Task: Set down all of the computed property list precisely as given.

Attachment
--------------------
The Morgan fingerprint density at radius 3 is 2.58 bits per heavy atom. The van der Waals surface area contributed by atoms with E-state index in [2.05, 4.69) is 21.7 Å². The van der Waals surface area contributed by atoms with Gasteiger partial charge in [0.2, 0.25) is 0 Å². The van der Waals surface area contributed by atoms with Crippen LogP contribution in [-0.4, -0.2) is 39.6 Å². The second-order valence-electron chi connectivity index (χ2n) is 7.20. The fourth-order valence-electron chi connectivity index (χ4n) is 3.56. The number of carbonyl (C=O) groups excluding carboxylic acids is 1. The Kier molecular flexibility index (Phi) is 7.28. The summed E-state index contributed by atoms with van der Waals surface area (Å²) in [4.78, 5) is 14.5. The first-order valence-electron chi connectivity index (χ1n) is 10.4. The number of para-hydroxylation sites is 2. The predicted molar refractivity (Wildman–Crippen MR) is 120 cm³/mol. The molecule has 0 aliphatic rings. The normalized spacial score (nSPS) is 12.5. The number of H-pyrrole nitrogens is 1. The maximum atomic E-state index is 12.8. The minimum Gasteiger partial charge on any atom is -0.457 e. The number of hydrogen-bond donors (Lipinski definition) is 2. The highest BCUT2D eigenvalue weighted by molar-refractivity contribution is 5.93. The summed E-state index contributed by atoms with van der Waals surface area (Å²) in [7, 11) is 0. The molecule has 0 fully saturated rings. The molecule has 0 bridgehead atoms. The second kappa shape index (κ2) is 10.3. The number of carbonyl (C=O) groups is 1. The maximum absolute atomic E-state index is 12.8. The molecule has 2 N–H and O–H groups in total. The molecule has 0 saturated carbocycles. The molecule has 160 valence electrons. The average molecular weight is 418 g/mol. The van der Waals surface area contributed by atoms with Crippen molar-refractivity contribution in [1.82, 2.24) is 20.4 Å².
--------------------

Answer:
The Morgan fingerprint density at radius 3 is 2.58 bits per heavy atom. The van der Waals surface area contributed by atoms with E-state index in [2.05, 4.69) is 21.7 Å². The van der Waals surface area contributed by atoms with Gasteiger partial charge in [0.2, 0.25) is 0 Å². The van der Waals surface area contributed by atoms with Crippen LogP contribution in [-0.4, -0.2) is 39.6 Å². The second-order valence-electron chi connectivity index (χ2n) is 7.20. The fourth-order valence-electron chi connectivity index (χ4n) is 3.56. The number of carbonyl (C=O) groups excluding carboxylic acids is 1. The Kier molecular flexibility index (Phi) is 7.28. The summed E-state index contributed by atoms with van der Waals surface area (Å²) in [4.78, 5) is 14.5. The first-order valence-electron chi connectivity index (χ1n) is 10.4. The number of para-hydroxylation sites is 2. The predicted molar refractivity (Wildman–Crippen MR) is 120 cm³/mol. The molecule has 0 aliphatic rings. The normalized spacial score (nSPS) is 12.5. The number of H-pyrrole nitrogens is 1. The maximum atomic E-state index is 12.8. The minimum Gasteiger partial charge on any atom is -0.457 e. The number of hydrogen-bond donors (Lipinski definition) is 2. The highest BCUT2D eigenvalue weighted by molar-refractivity contribution is 5.93. The summed E-state index contributed by atoms with van der Waals surface area (Å²) in [7, 11) is 0. The molecule has 0 fully saturated rings. The molecule has 0 bridgehead atoms. The second kappa shape index (κ2) is 10.3. The number of carbonyl (C=O) groups is 1. The maximum absolute atomic E-state index is 12.8. The molecule has 2 N–H and O–H groups in total. The molecule has 0 saturated carbocycles. The molecule has 160 valence electrons. The average molecular weight is 418 g/mol. The van der Waals surface area contributed by atoms with Crippen molar-refractivity contribution in [1.82, 2.24) is 20.4 Å².